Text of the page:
sat 31/10/2020

film directors

theartsdesk Q&A: author Jorge Consiglio

Fate: commonly understood to mean the opposite of chance or, more narrowly speaking, a theological concept. Often synonymous with predetermination – an idea which might be used to justify a set of unfortunate or fortuitous events, whether you are...

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Blu-ray: Black Rainbow

Aged 87, director Mike Hodges is due another revival, with Flash Gordon soon to join this Blu-ray resurrection of 1989’s Black Rainbow, an atmospheric, enigmatic Southern Gothic which, like much of his work, was barely released. Its prologue...

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The Booksellers review – a deep dive into the eccentric world of bookselling

Picture an antiquarian book dealer. Typically, it’s all Harris Tweed, horn-rimmed specs, and a slight disdain for actual customers. At the beginning of D.W. Young’s new documentary we are guided around New York’s rare book dealerships, and witness...

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The Day After I'm Gone review - a subtle portrayal of a grieving father and his teenage daughter

Yoram (Menashe Noy), a vet in a Tel Aviv safari park, knows how to treat a sick jaguar (startling to see such a magnificent beast in an oxygen mask) but he has no idea how to comfort his troubled 17-year-old daughter Roni (a powerful Zohar Meidan)....

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The King of Staten Island review - Apatow's best work in a decade

The master of crowd-pleasing comedy, Judd Apatow, returns with another on-brand tale of arrested development with The King of Staten Island. While it's near his signature anarchic charm, this comedy-drama shows that even a veteran director/...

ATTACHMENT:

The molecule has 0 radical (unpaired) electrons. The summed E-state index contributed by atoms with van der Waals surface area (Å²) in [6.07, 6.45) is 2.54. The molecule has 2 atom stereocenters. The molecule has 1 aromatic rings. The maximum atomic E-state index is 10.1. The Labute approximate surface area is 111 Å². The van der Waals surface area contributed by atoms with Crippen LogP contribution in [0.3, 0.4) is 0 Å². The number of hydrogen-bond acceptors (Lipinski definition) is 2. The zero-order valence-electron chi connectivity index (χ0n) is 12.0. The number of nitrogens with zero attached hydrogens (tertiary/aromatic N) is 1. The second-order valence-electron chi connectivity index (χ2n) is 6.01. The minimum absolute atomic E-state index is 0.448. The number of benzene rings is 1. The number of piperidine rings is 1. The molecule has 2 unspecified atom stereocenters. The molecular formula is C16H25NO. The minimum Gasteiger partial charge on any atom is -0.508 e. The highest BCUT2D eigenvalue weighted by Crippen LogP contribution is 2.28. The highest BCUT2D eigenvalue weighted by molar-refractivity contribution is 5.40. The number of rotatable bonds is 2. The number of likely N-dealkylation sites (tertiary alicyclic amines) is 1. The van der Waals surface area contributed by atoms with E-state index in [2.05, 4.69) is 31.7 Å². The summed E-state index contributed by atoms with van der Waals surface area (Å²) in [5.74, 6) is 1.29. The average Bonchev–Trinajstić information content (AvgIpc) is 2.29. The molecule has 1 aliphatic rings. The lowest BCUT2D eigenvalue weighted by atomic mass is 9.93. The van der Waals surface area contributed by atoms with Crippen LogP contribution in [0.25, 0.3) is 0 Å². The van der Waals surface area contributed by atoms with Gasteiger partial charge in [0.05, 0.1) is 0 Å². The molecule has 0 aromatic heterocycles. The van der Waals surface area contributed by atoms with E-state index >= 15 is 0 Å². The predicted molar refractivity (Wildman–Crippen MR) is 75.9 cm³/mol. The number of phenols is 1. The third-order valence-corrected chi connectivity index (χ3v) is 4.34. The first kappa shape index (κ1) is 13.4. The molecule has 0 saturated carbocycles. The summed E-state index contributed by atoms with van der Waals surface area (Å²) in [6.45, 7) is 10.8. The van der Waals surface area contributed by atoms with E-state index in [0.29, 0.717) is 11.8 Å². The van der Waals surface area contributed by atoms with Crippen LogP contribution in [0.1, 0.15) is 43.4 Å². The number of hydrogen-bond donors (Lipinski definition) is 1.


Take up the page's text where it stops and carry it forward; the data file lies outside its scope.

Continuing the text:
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Krabi, 2562 review - a trance-like visitation

Have you ever visited a destination you saw on film, only to realise it’s not quite how you imagined? Filled with tourists, the scars of mass visitation, and caught between its own culture and staying commercially attractive. The Thai city of Krabi...

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The High Note review - Tracee Ellis Ross shines in so-so music dramedy

Nisha Ganatra’s musical dramedy, penned by first time screenwriter Flora Greeson, isn’t going to win any prizes for originality and is almost unforgivably corny. But the feel-good vibes and winning combination of Tracee Ellis Ross and Dakota Johnson...

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Women Make Film: Part One review - a mesmerising journey of neglected film

Equally ambitious in scope as his 900min ode to cinema The Story of Film: An Odyssey, Mark Cousins’ latest work, Women Make Film, is a fourteen-hour exploration of the work of female film directors down the decades.Cousins’...

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The County review - Icelandic drama from the director of 'Rams'

Like Rams before it, the ice-glazed hillsides and stark ochre grasslands of northern Iceland are the backdrop for Grímur Hákonarson’s third feature The County, a rural drama that explores the murkier side of local politics.Inga (Arndís Hrönn...

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Romantic Comedy review - a not-so-guilty pleasure

Only those who really love you can deliver the hard truths, and for filmmaker Elizabeth Sankey, that one love is romantic comedies. Better known as one half of band Summer Camp, Sankey is a self-confessed romcom expert, having watched nearly every...

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The Perfect Candidate review - seeking status for women in Saudi

Saudi director Haifaa Al Mansour is back on home territory with her new film, and you’ll recognise much here from her characterful 2012 debut Wadjda, itself the first-ever feature to emerge from her home country. That was about challenging the...

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Blu-ray: Kansas City

After Robert Altman re-established his critical reputation with The Player in 1992, he directed nine more films – including two of his most ambitious multiple-character works, Short-Cuts (1993) and Gosford Park (2001).In terms of notable speaking...

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